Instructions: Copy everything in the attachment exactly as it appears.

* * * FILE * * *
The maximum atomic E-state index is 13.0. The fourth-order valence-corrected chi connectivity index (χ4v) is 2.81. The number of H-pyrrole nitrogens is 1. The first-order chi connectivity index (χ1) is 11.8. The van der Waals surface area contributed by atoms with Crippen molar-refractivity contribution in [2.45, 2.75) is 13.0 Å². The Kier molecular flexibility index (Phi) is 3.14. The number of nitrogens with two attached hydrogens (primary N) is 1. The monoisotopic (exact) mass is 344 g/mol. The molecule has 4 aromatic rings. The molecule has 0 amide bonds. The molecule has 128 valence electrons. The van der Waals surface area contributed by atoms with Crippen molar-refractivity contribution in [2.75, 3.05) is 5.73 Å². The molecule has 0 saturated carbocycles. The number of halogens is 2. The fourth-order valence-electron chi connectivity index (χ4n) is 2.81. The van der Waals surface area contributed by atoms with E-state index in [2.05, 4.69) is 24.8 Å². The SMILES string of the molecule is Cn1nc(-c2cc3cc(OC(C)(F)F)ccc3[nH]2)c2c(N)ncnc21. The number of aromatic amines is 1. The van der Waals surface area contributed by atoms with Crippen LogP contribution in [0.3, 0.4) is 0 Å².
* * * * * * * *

The maximum atomic E-state index is 13.0. The fourth-order valence-corrected chi connectivity index (χ4v) is 2.81. The number of H-pyrrole nitrogens is 1. The first-order chi connectivity index (χ1) is 11.8. The van der Waals surface area contributed by atoms with Crippen molar-refractivity contribution in [2.45, 2.75) is 13.0 Å². The Kier molecular flexibility index (Phi) is 3.14. The number of nitrogens with two attached hydrogens (primary N) is 1. The monoisotopic (exact) mass is 344 g/mol. The molecule has 4 aromatic rings. The molecule has 0 amide bonds. The molecule has 128 valence electrons. The van der Waals surface area contributed by atoms with Crippen molar-refractivity contribution in [2.75, 3.05) is 5.73 Å². The molecule has 0 saturated carbocycles. The number of halogens is 2. The fourth-order valence-electron chi connectivity index (χ4n) is 2.81. The van der Waals surface area contributed by atoms with E-state index in [2.05, 4.69) is 24.8 Å². The SMILES string of the molecule is Cn1nc(-c2cc3cc(OC(C)(F)F)ccc3[nH]2)c2c(N)ncnc21. The number of aromatic amines is 1. The van der Waals surface area contributed by atoms with Crippen LogP contribution in [0.3, 0.4) is 0 Å².